I was reminded of my lack of a side hustle after reading Ramit Sethi‘s article, Forget Frugality:  Focus on Earning More.  His article pointed out that there are two different ways to “spend less than you earn”:  either spend less, or earn more.  He emphasized the benefits of increasing your earnings through a side business or freelance job.  Some commenters felt that Sethi’s advice was obvious, others were annoyed at his assumption that it’s easier to earn more money than to be more frugal and save money.  Still others pointed out that you can do both!  Earn more AND spend less!

And so here I am, side hustle-less.  And I’ve got plenty of excuses (valid or invalid, you decide)!  I’m pretty sure my employer doesn’t permit us to have additional jobs.  Conflict of interest or some such thing.  I suppose I could look into it to be certain.  I love my current job, so I wouldn’t want to do anything that takes away from that.  Plus, I’m not really sure what extra work I would do.

I don’t have a lot of freelance-friendly skills that I’m aware of.  I guess there are a lot of different things one could do as a side hustle.  J. Money of Budgets are Sexy has been featuring assorted opportunities through his Side Hustle Series.  The most feasible one might be Mystery Shopping.  It seems like it could be a lot of fun, and I could get rewarded for trying new stores/restaurants/etc.  Still, I don’t go shopping very often, so it might add extra stress trying to fit in shopping trips.  I don’t think I’ve got the artistic skills to sell things on Etsy.  Maybe I could sell my old stuff on Ebay?

If I were to do something else outside of work, I’d need a good plan.  And I’d probably have to do something that either is enjoyable or that pays well if I want to make having a side hustle (or two) worth it.  To be honest, I’d much rather avoid or cut back on expenses than commit to an extra job that’s not rewarding (either emotionally or financially).  I could save money (and also eat healthier) if I brought my lunch to work every day instead of depending on the cafeteria.  That’s a change right there that would help me spend less.  I value my free time more than the possible extra money I could be making “in my free time”.

I’d rather stick to one job that I love (i.e. my current career path) and focus on that, than be distracted by other pursuits.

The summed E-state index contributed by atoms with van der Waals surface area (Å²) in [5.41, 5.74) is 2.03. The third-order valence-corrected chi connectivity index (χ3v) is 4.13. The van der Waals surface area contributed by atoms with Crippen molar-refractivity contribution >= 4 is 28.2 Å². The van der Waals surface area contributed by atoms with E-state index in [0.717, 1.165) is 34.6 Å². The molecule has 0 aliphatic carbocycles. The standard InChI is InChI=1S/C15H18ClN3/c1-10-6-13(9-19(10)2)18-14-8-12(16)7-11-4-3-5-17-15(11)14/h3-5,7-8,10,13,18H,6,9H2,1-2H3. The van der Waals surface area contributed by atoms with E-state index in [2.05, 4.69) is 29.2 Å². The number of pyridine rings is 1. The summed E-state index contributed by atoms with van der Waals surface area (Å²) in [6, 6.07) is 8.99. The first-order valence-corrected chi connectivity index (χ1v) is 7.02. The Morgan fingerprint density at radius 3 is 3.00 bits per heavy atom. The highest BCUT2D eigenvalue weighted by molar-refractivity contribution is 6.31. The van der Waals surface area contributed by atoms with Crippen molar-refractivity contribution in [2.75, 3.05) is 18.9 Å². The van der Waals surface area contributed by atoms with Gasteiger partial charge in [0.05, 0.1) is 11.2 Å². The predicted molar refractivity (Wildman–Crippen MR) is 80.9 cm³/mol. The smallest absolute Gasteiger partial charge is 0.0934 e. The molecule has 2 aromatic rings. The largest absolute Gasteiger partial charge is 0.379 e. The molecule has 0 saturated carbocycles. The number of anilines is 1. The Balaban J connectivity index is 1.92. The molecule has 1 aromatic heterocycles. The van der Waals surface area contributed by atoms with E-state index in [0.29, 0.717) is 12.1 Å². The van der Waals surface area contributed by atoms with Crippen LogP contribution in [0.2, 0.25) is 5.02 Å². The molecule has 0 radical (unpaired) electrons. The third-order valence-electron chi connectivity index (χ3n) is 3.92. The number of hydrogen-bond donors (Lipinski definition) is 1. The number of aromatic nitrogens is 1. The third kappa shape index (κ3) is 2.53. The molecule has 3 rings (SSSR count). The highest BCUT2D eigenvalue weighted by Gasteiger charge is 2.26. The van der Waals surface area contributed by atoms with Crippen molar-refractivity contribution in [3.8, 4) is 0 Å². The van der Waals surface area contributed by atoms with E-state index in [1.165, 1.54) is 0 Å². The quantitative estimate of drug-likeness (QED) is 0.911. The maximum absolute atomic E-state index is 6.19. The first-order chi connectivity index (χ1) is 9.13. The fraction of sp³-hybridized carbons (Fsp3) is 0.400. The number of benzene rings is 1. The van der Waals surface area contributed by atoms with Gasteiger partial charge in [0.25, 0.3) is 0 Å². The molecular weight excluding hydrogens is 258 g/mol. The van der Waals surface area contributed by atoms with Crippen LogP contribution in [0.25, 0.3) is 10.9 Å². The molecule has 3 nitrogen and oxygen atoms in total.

So, what are your side hustles?  Do you find it worth it (in terms of time, money, happiness)?  Or would you rather work on spending less than on earning more?


Next step on the personal finance path October 27, 2010

Filed under: Personal Finance,Uncategorized — Stephanie @ 11:31 pm
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So, now that I’ve paid off my car loan, it’s time to re-examine my personal finance goals.

First, a fun fact:  When you pay off your car loan they send you the title to your car.  So I got my title in the mail last Thursday!  Even funner fact:  my roommate got her title in the mail the same day!  What are the odds?

My next debt to tackle:  Student loans.

Changes I plan on making to my finances:

Every month, I had paid my car loan with an automatic transfer from my ING checking account.  I’d also transfer a slightly higher amount into that ING checking account every month.  So I’d be slowly stashing a little bit of extra money into savings.  Now that my loan is paid off, I’m going to set the monthly transfer to go to my Down Payment Fund instead.  This means I earn a little bit extra interest-wise.  Plus I’m still keeping the money out of my main spending account.

As is customary in personal finance, I’m now going to pay the amount I paid on my loan each month towards my student loans.

Overall, this means that a different account gets my monthly savings transfer, and a different account gets my monthly loan payment.

Technically, all the money will be leaving my main checking account now (just the way things are in my current system).  But this means I’m still putting money towards a down payment, while paying extra towards my student loans.